Counselling is more accessible than ever thanks to online therapy and sessions taking place over the phone.
Making the decision to begin counselling can be a difficult step. So accessing online therapy can be beneficial for many people – without the worry of travel, feeling anxious in the waiting room or social distancing.
Online therapy offers a non-judgemental, safe space where a professional counsellor can help you reflect and process your thoughts, behaviours and feelings. Counselling can also help you understand yourself better, move forward and achieve your goals.
When the pandemic hit, Breathe transitioned from face to face to online therapy. This meant we could still work with people and organisations through challenging times. We speak to our counsellor Sarah who talks about her reflections and learnings of working with people online.
What are some of the benefits of online therapy?
Delivering sessions remotely means that counselling is now accessible for people who are unable to leave their homes. They can experience the many benefits of online therapy such as processing and overcoming their difficulties.
Since offering online therapy, we can reach even more people and work with anyone, anywhere in the UK.
Attendance and engagement have improved too. Before the pandemic, not all people would complete their 8 sessions of counselling. However, based on my experience working within two universities, the attendance figures have improved. Records show an increase in clients not only attending their session but also in their engagement of coming back every week.
It has also helped some people to experience less embarrassment coming to counselling – an extended sense of confidentiality of no one knowing.
Have you noticed anything different with online therapy compared to face to face counselling?
Opening up and talking about how we really feel can be difficult. Therefore some people feel more comfortable and relaxed accessing online therapy in the comfort of their own home rather than face to face.
People can feel safer being themselves through online sessions. For example, I have experienced more transgender people requesting counselling because they feel freer to be themselves – their true authentic selves.
Having a virtual space can also improve the therapeutic relationship. I have noticed how quickly a person opens up online compared to when I have been sat opposite someone in close proximity.
Online therapy can be especially beneficial for people on the autism spectrum who may find entering a bright room to be a daunting and overwhelming sensory experience.
How do you still ensure a good working relationship?
I feel it is important to consider the following:
- Take time to ask how they are feeling about meeting via webcam in their home
- Set aside time prior to the session to check equipment and internet connection. Check your head, shoulders and arms are visible on camera so any natural gestures or mannerisms are being observed. It is important that both client and counsellor can see each other expressions and physical responses.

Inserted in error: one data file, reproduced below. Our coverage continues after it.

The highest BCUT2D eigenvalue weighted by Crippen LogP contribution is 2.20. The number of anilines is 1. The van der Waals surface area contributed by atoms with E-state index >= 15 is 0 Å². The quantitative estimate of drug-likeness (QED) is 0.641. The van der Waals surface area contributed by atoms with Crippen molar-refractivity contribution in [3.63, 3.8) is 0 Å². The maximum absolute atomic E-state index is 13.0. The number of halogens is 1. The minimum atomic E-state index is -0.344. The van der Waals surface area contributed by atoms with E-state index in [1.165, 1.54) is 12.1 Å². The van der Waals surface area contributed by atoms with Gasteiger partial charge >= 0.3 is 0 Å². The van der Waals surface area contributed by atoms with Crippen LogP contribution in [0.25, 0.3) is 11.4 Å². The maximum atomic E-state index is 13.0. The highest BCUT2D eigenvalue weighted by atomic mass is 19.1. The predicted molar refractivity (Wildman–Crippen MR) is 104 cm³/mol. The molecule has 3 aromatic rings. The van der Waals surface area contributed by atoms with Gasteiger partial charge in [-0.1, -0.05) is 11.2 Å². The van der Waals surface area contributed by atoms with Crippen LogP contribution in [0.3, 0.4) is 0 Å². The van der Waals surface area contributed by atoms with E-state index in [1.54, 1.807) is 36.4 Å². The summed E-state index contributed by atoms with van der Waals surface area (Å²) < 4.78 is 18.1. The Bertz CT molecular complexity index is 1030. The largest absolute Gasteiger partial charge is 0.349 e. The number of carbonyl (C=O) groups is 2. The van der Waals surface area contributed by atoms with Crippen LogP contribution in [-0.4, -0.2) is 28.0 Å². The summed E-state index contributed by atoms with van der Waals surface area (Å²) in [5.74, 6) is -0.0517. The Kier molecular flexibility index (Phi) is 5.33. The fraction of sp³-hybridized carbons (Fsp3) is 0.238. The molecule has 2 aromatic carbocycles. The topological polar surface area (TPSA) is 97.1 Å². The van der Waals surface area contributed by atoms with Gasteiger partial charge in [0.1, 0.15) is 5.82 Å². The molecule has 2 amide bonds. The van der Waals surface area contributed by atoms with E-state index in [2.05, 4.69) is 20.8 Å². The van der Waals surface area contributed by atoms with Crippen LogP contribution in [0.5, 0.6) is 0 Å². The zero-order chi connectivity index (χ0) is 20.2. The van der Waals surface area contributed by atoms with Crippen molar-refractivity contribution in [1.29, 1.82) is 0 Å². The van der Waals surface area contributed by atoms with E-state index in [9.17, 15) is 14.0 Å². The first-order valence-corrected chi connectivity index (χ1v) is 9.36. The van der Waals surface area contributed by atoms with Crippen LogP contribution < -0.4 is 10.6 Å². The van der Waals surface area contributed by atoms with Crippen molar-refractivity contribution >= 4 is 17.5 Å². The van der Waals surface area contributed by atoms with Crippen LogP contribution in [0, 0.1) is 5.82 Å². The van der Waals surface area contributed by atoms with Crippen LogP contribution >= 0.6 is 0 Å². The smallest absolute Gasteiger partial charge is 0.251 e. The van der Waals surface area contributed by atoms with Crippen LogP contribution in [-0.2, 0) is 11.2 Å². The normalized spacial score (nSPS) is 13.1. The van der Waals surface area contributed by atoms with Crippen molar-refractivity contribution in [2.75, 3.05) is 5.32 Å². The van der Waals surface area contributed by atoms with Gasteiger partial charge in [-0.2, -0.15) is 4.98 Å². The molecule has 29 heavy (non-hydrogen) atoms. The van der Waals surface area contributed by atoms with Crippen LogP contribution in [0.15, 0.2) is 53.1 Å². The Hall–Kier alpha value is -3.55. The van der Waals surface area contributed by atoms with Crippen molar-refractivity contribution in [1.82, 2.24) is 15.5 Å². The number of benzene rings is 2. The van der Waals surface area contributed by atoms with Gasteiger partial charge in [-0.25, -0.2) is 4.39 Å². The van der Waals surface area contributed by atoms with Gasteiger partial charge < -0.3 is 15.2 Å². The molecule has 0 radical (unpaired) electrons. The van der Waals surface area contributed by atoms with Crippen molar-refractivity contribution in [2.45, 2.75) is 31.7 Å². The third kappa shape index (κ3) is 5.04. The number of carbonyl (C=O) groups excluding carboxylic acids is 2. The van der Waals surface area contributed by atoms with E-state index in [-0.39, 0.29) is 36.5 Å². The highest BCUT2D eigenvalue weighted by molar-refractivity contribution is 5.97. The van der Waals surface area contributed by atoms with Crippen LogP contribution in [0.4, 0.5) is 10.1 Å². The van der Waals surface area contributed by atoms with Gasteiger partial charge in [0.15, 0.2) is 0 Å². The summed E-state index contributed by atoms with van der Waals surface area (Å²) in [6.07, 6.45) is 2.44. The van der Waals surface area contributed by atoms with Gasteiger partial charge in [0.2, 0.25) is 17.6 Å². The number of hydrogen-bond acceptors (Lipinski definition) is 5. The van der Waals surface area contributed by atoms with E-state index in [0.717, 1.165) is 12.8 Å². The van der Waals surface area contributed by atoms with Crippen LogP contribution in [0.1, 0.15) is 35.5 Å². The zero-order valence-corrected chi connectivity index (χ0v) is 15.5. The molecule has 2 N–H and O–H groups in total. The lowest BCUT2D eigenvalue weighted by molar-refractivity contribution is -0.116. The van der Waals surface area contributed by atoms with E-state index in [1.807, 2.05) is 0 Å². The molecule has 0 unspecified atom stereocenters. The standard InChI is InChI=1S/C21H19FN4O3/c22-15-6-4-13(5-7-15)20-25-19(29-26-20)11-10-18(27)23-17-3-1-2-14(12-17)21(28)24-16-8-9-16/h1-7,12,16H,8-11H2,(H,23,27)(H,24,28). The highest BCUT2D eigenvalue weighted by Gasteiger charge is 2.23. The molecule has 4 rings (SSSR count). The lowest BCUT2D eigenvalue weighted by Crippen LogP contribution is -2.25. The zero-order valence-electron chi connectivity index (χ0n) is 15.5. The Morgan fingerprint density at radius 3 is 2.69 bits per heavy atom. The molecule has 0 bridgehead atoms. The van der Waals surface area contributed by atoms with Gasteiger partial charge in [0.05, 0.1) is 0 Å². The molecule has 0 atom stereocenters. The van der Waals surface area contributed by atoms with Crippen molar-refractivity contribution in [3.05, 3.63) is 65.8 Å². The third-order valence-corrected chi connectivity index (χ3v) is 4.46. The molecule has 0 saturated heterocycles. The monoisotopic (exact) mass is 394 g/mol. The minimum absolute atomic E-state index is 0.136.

- Some people may have anxiety about using technology if they are not familiar with it. I simply send an email prior to the session outlining how to join use Zoom along with some ‘how to’ useful information of other ways of joining – such as using their mobile
- A quiet space is important. The therapeutic relationship is built on trust and people need a confidential space to express themselves.
- During a session, I am specific with my responses and explain the meaning behind interventions. I don’t assume they understand the intention behind a reflection or question
- Clarify the process if the session gets disconnected. For example, I request if it is ok to have their mobile on hand to help with any issues or anxiety they may have re-joining the session – it’s good to expect the unexpected.
Face to face counselling is still beneficial
Whilst there are many benefits to online therapy, it can sometimes be difficult working with some people. For example, a person who is experiencing suicidal thoughts can be challenging for counsellors to navigate whilst online. Being at Breathe’s counselling centre means I can seek colleague’s advice straight away to assess the ‘risk’ and establish a suitable support plan.
Face to face enables the counsellor to observe the client fully such as their body language -how they are sitting, are they crossing their arms in front of them? Any signs or ques of needing to comfort themselves? Sometimes working remotely means the counsellor isn’t always able to pick up on these ques especially if the client refuses to use the camera.
Since working remotely, it has been important to manage self-care as a counsellor and know how to “decompress” after a session.
Interested in online therapy?
The first step is to complete and return a referral form. Following an assessment, we will pair you with a counsellor best suited to your needs. We want to get it right for you so that you have a good relationship and experience, which will help you to achieve your goals.
Counselling for organisations
We offer a confidential counselling service for employees. You find out more here.
Not quite ready to start counselling?
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